Web of Science and Scopus have traditionally focused on analyzing the citations found in journal articles. Recently, both sources have begun to include books, Web of Science through a subset database called Book Citation Index and Scopus through its existing database. Google Scholar will point to citations to books but to be thorough you should also search your book title in Google.
WorldCat (link at right) will show you how many libraries have your book in their collections.
Reviews can be found in a number of sources but none are comprehensive. Web of Science and Book Review Index (see links at right) are good sources of reviews. Specialized disciplinary databases often index book reviews (though not always) - see the Research Databases List to find a database in your field. Simply Googling your book title will often lead to reviews as well as checking the title in Google Scholar.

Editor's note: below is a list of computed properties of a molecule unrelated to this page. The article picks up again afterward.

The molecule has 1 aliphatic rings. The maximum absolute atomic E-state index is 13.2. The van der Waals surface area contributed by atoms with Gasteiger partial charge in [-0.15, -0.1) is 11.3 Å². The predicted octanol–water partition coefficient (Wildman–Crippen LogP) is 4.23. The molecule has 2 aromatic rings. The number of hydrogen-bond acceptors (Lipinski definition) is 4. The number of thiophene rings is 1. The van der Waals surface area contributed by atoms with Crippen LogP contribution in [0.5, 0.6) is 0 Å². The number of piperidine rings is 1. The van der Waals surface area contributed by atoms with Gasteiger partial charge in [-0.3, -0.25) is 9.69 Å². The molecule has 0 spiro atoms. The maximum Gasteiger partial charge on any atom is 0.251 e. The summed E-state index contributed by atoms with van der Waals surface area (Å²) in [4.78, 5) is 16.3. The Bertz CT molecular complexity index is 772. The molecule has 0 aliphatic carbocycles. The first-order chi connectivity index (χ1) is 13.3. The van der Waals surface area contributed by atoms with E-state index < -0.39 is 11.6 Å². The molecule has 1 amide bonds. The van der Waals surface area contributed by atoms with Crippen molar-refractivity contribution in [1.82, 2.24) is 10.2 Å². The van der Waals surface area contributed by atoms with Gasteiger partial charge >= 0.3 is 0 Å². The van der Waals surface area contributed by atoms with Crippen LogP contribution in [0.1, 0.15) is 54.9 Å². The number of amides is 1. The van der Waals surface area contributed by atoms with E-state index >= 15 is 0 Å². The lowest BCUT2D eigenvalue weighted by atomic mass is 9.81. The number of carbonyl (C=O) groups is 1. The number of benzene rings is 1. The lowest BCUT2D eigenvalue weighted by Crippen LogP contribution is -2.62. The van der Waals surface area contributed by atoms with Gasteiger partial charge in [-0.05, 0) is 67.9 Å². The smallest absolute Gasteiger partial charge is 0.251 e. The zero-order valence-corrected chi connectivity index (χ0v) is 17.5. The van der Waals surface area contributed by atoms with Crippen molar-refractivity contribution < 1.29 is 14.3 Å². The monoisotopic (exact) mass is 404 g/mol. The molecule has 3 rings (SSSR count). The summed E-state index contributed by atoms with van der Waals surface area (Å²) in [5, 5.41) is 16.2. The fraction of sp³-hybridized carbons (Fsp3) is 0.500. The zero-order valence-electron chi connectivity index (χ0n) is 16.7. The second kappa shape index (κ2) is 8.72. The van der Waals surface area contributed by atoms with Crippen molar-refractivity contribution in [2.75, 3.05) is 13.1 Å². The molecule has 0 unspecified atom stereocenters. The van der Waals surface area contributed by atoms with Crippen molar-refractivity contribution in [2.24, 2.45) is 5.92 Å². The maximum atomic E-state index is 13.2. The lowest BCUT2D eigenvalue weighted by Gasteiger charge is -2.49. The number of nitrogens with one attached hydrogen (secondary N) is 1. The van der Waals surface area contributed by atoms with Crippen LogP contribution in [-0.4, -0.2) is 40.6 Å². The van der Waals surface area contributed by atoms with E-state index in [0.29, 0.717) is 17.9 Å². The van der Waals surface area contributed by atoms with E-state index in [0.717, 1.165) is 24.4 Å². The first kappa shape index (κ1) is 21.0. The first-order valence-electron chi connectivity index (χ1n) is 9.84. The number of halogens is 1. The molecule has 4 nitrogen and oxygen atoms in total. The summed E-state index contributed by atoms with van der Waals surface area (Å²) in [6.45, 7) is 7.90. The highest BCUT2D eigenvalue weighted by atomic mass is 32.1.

Altmetrics for Books
Increasingly, publishers are providing altmetric information about books on their websites. You can also download the Altmetric.com bookmarklet to find altmetrics for any book on a web page that includes a DOI (but many books do not have DOIs). Some may also offer downloads/views information though this is usually restricted to viewing by the author through a portal.
Course syllabi - doing a Google search on the title of your book (it helps to put the title in quotation marks) and including your last name in the search can return results where your book is listed in course syllabi. However, this will not include those that are in closed learning management systems. The Open Syllabus Project extracts citations from open websites and voluntary deposits but it only gives the number of appearances, names of institutions, and a list of other works that appear together, but not any information about the underlying syllabi. Syllabi frequently disappear from the web so it's a good idea to search regularly and keep copies of any with your work listed.